In English-speaking countries, a common term (blend) for the blending of wines; see under Cuvée.
A term used in viticulture with different meanings in different countries. The word comes from the French cuve (vat or wine container). In its original sense, it refers to a certain amount of wine in a container (a barrel of wine, so to speak). In German-speaking countries, it is usually understood to mean the artful blending of wines from different grape varieties. However, this can also be grape musts that are then fermented together, as is common in the southern Rhône. Other terms are Blend (New World), Cape Blend (South Africa), CVC (Conjunto de Varias Cosechas in Spain), Coupage, Marriage, Mélange (France for spirits), Meritage (California) and in German-speaking countries Verschnitt. As a rule, wines of the same colour are blended.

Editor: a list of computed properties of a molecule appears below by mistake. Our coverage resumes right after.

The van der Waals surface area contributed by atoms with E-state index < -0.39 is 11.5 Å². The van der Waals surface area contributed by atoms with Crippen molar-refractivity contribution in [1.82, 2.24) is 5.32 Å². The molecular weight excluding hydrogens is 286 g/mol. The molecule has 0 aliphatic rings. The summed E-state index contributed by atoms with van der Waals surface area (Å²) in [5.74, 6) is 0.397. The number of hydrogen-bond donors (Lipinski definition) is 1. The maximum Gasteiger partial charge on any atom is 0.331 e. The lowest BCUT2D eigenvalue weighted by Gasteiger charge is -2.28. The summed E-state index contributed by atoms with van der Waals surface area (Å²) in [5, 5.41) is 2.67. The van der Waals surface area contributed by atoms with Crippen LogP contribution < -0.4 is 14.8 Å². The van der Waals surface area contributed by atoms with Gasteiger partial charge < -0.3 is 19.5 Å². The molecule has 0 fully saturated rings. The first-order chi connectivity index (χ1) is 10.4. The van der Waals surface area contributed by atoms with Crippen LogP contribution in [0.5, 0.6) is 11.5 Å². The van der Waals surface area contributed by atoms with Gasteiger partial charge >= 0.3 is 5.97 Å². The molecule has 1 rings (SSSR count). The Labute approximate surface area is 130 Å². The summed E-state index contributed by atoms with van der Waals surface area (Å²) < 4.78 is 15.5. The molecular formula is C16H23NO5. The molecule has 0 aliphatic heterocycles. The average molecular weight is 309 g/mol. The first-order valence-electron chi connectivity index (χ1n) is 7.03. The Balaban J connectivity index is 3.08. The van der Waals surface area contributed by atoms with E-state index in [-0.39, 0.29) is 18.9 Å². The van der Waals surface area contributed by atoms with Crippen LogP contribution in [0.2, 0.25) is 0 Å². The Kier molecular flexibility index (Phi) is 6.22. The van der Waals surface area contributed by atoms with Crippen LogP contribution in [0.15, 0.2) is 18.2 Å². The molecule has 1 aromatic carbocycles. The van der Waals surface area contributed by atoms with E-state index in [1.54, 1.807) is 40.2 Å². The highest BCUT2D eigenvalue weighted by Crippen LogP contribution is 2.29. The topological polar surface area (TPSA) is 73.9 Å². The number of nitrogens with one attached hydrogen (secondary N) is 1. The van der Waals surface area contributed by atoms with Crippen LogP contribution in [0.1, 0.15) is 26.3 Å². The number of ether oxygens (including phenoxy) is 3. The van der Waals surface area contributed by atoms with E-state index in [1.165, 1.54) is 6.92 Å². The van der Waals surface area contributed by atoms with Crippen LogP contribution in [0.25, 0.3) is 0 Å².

However, the term has no legal meaning in wine terms, so "cuvée" on the label does not mean anything unambiguous, because it can also be a wine from one grape variety, from one single vineyard or from one vintage. For example, it can also be an exclusive special bottling of a winery for a gastronomic establishment. In no case (as is not so seldom assumed in German-speaking countries) is the blending of wines in comparison to varietal wines a negative difference in quality.
The blending of wines is mainly done for taste reasons. One wants to bring in alcohol content, aromas, acidity and colour through several different grape varieties. The latter is achieved by using teinturier varieties, of which only 5% are sufficient to deepen the colour....
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